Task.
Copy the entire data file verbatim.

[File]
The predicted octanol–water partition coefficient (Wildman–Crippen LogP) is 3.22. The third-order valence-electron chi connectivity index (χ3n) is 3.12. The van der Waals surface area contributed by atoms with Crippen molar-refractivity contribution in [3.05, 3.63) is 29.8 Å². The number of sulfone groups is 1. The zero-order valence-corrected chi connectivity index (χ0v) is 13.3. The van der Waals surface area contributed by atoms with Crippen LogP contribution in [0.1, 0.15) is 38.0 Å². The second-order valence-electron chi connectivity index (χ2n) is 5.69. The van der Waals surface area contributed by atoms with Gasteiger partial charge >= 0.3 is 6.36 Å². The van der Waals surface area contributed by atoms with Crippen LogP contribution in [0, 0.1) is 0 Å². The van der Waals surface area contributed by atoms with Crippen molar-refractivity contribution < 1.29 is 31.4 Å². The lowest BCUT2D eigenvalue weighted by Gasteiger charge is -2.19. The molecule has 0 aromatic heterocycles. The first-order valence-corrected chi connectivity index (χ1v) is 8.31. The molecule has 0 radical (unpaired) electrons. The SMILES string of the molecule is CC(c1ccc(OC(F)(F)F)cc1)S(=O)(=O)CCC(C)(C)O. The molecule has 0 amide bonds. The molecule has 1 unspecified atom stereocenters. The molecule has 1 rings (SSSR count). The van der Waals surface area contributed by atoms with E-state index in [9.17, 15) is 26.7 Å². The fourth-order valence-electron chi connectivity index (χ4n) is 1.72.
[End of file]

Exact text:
The predicted octanol–water partition coefficient (Wildman–Crippen LogP) is 3.22. The third-order valence-electron chi connectivity index (χ3n) is 3.12. The van der Waals surface area contributed by atoms with Crippen molar-refractivity contribution in [3.05, 3.63) is 29.8 Å². The number of sulfone groups is 1. The zero-order valence-corrected chi connectivity index (χ0v) is 13.3. The van der Waals surface area contributed by atoms with Crippen LogP contribution in [0.1, 0.15) is 38.0 Å². The second-order valence-electron chi connectivity index (χ2n) is 5.69. The van der Waals surface area contributed by atoms with Gasteiger partial charge >= 0.3 is 6.36 Å². The van der Waals surface area contributed by atoms with Crippen LogP contribution in [0, 0.1) is 0 Å². The van der Waals surface area contributed by atoms with Crippen molar-refractivity contribution < 1.29 is 31.4 Å². The lowest BCUT2D eigenvalue weighted by Gasteiger charge is -2.19. The molecule has 0 aromatic heterocycles. The first-order valence-corrected chi connectivity index (χ1v) is 8.31. The molecule has 0 radical (unpaired) electrons. The SMILES string of the molecule is CC(c1ccc(OC(F)(F)F)cc1)S(=O)(=O)CCC(C)(C)O. The molecule has 0 amide bonds. The molecule has 1 unspecified atom stereocenters. The molecule has 1 rings (SSSR count). The van der Waals surface area contributed by atoms with E-state index in [9.17, 15) is 26.7 Å². The fourth-order valence-electron chi connectivity index (χ4n) is 1.72.